I got started on a life of number crunching playing in and then keeping the records for the summer league in my hometown of Johnstown, Pa. Since 1946, our league has been the host for the All-American Amateur Baseball Association National Tournament (AAABA, pronounced Triple-A-B-A). Each summer, nearly 300 of the country’s best players 20 and under compete for a week in a 16 team double elimination tournament in front of scouts from most every major league team, in what can be a pivotal step in their dreams of fame and fortune as professional baseball players. When I was 18 and playing in the Johnstown league, I walked into the City’s Recreation Office and asked if I could get copies of past season’s batting and pitching statistics. It turned out their statistician had quit, and I ended up being offered the job. As a result, within a few years I found myself in a rather unique situation, armed with both a collection of Bill James’ Baseball Abstracts and a stack of score sheets containing detailed play by play ready to be analyzed. Many of the core principals that I rely on today were learned watching those high school and college players on the summer sandlots.
Many of those who came to Johnstown did go on to star in the big leagues. Before I started working as statistician and head scorer in 1978, those who played in the AAABA included Al Kaline, Joe Torre and Reggie Jackson. An average of two or three players each year could be counted on to eventually play in the majors. In my years up until 1990, I saw Orel Hershiser, Chris Sabo, Shawon Dunston, Walt Weiss, Chris Hoiles, Jim Abbott, Todd Jones, Denny Neagle, Jim Leyritz, a fifteen year old third baseman named John Smoltz, and many others who were less well remembered in the big leagues. Each season, I would wonder how the best of the players I watched all summer in Johnstown would project as professionals. I had the league and pro records of Pete Vuckovich and Gene Pentz, and later Shawn Hillegas would make it to the majors as well. Not having a sufficient sample of amateur players, I bought a few packs of note cards and a copy of ‘Who’s Who in Baseball’ in an attempt to compare the minor and major league stats of at least a few hundred players. The paperwork turned out to be too daunting, and would have to wait twenty years before I could run the numbers through Microsoft Access to create my ‘Oliver’ projections.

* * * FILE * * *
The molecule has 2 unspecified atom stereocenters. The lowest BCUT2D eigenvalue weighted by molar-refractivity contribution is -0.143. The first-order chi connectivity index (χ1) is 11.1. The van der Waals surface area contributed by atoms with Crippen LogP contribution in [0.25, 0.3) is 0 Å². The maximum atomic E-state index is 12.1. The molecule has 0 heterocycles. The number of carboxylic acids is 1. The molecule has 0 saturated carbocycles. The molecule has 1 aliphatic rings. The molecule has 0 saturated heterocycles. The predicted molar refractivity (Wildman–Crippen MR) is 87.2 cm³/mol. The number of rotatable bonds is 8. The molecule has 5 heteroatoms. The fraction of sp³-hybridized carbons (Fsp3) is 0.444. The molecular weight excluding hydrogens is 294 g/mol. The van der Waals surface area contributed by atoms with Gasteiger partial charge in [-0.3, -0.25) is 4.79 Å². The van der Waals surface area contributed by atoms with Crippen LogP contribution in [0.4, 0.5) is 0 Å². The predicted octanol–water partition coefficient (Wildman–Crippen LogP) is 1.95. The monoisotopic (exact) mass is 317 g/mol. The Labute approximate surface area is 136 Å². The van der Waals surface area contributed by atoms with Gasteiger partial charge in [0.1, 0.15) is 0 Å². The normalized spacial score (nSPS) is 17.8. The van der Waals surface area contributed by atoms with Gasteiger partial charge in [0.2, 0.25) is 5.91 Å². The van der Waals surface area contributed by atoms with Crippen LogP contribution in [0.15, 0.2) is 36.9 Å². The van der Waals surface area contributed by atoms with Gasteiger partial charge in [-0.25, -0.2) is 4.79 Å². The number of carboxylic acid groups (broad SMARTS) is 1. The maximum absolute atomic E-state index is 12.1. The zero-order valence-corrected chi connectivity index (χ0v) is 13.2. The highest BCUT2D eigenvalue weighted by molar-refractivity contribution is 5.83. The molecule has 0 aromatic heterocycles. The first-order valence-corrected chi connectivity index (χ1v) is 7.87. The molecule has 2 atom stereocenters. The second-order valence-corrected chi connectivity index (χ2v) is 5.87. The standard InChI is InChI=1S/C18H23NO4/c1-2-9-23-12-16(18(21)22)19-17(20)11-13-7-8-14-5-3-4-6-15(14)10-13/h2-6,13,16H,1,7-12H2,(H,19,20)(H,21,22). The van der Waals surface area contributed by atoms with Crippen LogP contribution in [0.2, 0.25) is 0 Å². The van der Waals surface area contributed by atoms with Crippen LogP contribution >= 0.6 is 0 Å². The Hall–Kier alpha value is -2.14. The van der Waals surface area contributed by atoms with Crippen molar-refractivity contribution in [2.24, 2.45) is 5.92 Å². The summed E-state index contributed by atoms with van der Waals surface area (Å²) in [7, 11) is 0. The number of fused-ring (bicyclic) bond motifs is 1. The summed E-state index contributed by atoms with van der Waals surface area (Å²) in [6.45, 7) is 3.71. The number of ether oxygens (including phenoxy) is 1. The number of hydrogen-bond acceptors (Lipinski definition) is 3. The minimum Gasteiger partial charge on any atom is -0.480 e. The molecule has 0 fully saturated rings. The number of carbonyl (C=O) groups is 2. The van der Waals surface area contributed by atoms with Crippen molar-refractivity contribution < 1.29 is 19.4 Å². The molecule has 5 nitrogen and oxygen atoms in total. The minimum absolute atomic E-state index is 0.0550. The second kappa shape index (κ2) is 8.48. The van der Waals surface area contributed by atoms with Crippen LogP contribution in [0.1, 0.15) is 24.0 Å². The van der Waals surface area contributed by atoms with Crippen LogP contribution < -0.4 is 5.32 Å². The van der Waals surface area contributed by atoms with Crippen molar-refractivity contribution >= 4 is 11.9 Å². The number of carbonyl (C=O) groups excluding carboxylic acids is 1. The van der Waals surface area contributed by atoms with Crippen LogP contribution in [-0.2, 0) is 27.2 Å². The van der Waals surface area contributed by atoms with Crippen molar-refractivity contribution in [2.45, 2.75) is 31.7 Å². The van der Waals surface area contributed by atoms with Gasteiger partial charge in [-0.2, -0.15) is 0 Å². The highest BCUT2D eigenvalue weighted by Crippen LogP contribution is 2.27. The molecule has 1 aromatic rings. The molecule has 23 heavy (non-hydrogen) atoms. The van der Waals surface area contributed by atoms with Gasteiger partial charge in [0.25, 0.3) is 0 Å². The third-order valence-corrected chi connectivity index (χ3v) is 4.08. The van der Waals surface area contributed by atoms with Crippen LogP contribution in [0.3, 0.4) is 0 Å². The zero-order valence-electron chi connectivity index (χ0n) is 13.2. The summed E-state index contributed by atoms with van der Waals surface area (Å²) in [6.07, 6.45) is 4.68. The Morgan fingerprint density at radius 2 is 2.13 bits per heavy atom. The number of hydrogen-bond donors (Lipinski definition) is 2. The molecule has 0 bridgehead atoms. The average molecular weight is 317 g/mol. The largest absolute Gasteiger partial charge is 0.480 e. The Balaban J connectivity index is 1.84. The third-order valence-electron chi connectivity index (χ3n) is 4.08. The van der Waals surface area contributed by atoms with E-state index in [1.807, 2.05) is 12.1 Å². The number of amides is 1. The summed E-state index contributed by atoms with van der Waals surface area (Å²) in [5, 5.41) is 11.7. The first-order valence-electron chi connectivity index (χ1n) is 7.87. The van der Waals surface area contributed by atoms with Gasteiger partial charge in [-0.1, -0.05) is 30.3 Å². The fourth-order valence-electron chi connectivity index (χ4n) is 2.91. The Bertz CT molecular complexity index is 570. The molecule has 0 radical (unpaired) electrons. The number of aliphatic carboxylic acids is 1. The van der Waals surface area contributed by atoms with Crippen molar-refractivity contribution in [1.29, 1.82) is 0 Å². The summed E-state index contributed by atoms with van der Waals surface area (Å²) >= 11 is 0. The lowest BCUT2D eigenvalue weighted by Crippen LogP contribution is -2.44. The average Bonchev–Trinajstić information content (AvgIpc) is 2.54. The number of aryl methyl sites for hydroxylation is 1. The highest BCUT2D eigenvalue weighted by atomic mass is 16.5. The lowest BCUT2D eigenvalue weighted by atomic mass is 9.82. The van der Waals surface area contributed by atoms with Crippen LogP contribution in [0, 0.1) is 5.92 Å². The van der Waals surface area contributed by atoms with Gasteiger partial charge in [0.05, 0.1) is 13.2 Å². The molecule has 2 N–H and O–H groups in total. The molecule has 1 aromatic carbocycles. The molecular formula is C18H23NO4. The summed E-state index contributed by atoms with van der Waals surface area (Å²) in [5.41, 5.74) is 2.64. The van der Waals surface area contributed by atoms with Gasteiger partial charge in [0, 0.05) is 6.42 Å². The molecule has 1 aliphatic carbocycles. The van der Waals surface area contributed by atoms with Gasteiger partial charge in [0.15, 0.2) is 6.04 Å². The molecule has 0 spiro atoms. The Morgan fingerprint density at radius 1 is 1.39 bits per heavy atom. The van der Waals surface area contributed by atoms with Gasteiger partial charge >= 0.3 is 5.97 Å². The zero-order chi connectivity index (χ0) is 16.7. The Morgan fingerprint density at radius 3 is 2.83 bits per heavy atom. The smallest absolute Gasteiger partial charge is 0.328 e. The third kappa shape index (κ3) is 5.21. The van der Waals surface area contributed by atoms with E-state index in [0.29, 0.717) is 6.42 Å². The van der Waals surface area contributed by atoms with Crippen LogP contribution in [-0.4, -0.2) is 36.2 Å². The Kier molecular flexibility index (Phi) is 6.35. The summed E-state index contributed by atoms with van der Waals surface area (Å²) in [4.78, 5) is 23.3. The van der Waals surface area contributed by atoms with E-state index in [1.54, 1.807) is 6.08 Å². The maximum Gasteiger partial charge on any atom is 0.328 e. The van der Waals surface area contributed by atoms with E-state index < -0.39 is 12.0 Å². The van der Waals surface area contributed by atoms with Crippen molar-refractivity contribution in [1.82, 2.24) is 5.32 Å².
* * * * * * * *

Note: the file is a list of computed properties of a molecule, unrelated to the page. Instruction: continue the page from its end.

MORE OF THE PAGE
The Johnstown league has played on a variety of fields. The flagship is the city owned Point Stadium, a former minor league park seating over 10,000 built in 1926 and rebuilt in 2006. Fit into a rectangular city block, the dimensions are reminiscent of Fenway Park. Only 262 feet down the left field line in the original stadium, a 30 foot screen extending into left center keeps many fly balls in play, while right center extends to well over 400 feet. Other local fields ranged from one with a 320 foot fence to all fields to others with no fences. The Point had a 60 foot backstop, while most fields had no foul territory. I learned that foul outs decreased all batted ball types across the board. With short fences, the outfielders play closer to the infield, allowing fewer singles by catching more short flies. However, playing up allows balls to get through the gaps quicker, resulting in a higher percentage of extra base hits, but virtually no triples. Conversely, with no or deep fences, the outfielders play further back and have more singles fall in front of them, but have more time to cut off balls in the gap. Those balls that do get by the outfielders are much more likely to be triples. In developing a table top dice simulation similar to Strat-o-Matic or Pursue the Pennant, I tabulated the batted balls in each fielding zone at each park to find the percentages of outs, singles, doubles, triples or homeruns. This let me understand that once the batter has put the ball in play, the pitchers job is done, with the fielder and park determining the outcome for that type of batted ball (such as ‘line drive to right center’.) Expanding on Bill James’ ‘Defense Efficiency Rating’ for teams, fielders could be judged by the outs, hits and total bases allowed given the mix of batted balls hit to them.